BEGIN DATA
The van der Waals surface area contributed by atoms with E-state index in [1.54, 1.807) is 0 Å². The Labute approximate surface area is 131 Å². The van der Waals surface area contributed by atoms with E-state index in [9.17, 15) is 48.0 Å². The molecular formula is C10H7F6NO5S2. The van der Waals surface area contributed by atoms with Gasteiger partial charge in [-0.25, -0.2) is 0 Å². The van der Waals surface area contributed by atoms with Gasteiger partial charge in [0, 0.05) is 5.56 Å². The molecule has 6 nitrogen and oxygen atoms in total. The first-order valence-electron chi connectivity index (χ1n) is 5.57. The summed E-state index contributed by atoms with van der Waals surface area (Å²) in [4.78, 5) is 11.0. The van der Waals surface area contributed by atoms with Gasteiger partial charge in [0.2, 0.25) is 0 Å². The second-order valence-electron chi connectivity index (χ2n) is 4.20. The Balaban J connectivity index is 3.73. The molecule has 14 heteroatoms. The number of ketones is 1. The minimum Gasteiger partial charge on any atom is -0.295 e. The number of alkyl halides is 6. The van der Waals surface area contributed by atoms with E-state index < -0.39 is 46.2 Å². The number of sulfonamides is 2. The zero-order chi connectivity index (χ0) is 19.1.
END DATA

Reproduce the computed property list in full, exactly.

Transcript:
The van der Waals surface area contributed by atoms with E-state index in [1.54, 1.807) is 0 Å². The Labute approximate surface area is 131 Å². The van der Waals surface area contributed by atoms with E-state index in [9.17, 15) is 48.0 Å². The molecular formula is C10H7F6NO5S2. The van der Waals surface area contributed by atoms with Gasteiger partial charge in [-0.25, -0.2) is 0 Å². The van der Waals surface area contributed by atoms with Gasteiger partial charge in [0, 0.05) is 5.56 Å². The molecule has 6 nitrogen and oxygen atoms in total. The first-order valence-electron chi connectivity index (χ1n) is 5.57. The summed E-state index contributed by atoms with van der Waals surface area (Å²) in [4.78, 5) is 11.0. The van der Waals surface area contributed by atoms with Gasteiger partial charge in [0.2, 0.25) is 0 Å². The second-order valence-electron chi connectivity index (χ2n) is 4.20. The Balaban J connectivity index is 3.73. The molecule has 14 heteroatoms. The number of ketones is 1. The minimum Gasteiger partial charge on any atom is -0.295 e. The number of alkyl halides is 6. The van der Waals surface area contributed by atoms with E-state index < -0.39 is 46.2 Å². The number of sulfonamides is 2. The zero-order chi connectivity index (χ0) is 19.1.